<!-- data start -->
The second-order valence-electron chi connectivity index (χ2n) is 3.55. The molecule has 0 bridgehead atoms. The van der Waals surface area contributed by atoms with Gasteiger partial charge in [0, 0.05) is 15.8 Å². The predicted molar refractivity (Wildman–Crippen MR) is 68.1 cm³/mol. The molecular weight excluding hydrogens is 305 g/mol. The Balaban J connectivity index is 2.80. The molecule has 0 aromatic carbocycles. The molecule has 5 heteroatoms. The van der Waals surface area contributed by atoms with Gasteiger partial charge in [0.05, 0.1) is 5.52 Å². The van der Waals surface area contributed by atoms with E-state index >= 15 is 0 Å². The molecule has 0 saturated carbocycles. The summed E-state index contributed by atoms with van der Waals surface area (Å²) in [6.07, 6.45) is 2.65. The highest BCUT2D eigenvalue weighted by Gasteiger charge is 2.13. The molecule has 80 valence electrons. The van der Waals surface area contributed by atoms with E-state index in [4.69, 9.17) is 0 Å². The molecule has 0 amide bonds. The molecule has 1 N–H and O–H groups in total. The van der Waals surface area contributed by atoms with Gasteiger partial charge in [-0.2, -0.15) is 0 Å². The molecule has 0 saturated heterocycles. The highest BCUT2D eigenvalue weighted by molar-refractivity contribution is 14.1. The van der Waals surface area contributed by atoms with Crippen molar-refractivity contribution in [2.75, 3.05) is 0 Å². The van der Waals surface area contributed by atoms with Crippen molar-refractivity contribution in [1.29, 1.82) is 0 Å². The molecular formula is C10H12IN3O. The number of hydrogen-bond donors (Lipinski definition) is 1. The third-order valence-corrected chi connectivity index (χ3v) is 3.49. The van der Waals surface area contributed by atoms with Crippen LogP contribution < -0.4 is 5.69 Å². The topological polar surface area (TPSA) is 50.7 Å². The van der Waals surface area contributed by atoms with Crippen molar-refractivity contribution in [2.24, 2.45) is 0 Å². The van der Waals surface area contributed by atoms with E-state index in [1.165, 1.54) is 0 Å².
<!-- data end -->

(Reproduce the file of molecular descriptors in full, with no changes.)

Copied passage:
The second-order valence-electron chi connectivity index (χ2n) is 3.55. The molecule has 0 bridgehead atoms. The van der Waals surface area contributed by atoms with Gasteiger partial charge in [0, 0.05) is 15.8 Å². The predicted molar refractivity (Wildman–Crippen MR) is 68.1 cm³/mol. The molecular weight excluding hydrogens is 305 g/mol. The Balaban J connectivity index is 2.80. The molecule has 0 aromatic carbocycles. The molecule has 5 heteroatoms. The van der Waals surface area contributed by atoms with Gasteiger partial charge in [0.05, 0.1) is 5.52 Å². The van der Waals surface area contributed by atoms with E-state index >= 15 is 0 Å². The molecule has 0 saturated carbocycles. The summed E-state index contributed by atoms with van der Waals surface area (Å²) in [6.07, 6.45) is 2.65. The highest BCUT2D eigenvalue weighted by Gasteiger charge is 2.13. The molecule has 80 valence electrons. The van der Waals surface area contributed by atoms with E-state index in [4.69, 9.17) is 0 Å². The molecule has 0 amide bonds. The molecule has 1 N–H and O–H groups in total. The van der Waals surface area contributed by atoms with Gasteiger partial charge in [-0.2, -0.15) is 0 Å². The molecule has 0 saturated heterocycles. The highest BCUT2D eigenvalue weighted by molar-refractivity contribution is 14.1. The van der Waals surface area contributed by atoms with Crippen molar-refractivity contribution in [2.75, 3.05) is 0 Å². The van der Waals surface area contributed by atoms with Crippen molar-refractivity contribution in [1.29, 1.82) is 0 Å². The molecular formula is C10H12IN3O. The number of hydrogen-bond donors (Lipinski definition) is 1. The third-order valence-corrected chi connectivity index (χ3v) is 3.49. The van der Waals surface area contributed by atoms with Crippen LogP contribution < -0.4 is 5.69 Å². The topological polar surface area (TPSA) is 50.7 Å². The van der Waals surface area contributed by atoms with Crippen molar-refractivity contribution in [2.24, 2.45) is 0 Å². The van der Waals surface area contributed by atoms with E-state index in [1.165, 1.54) is 0 Å².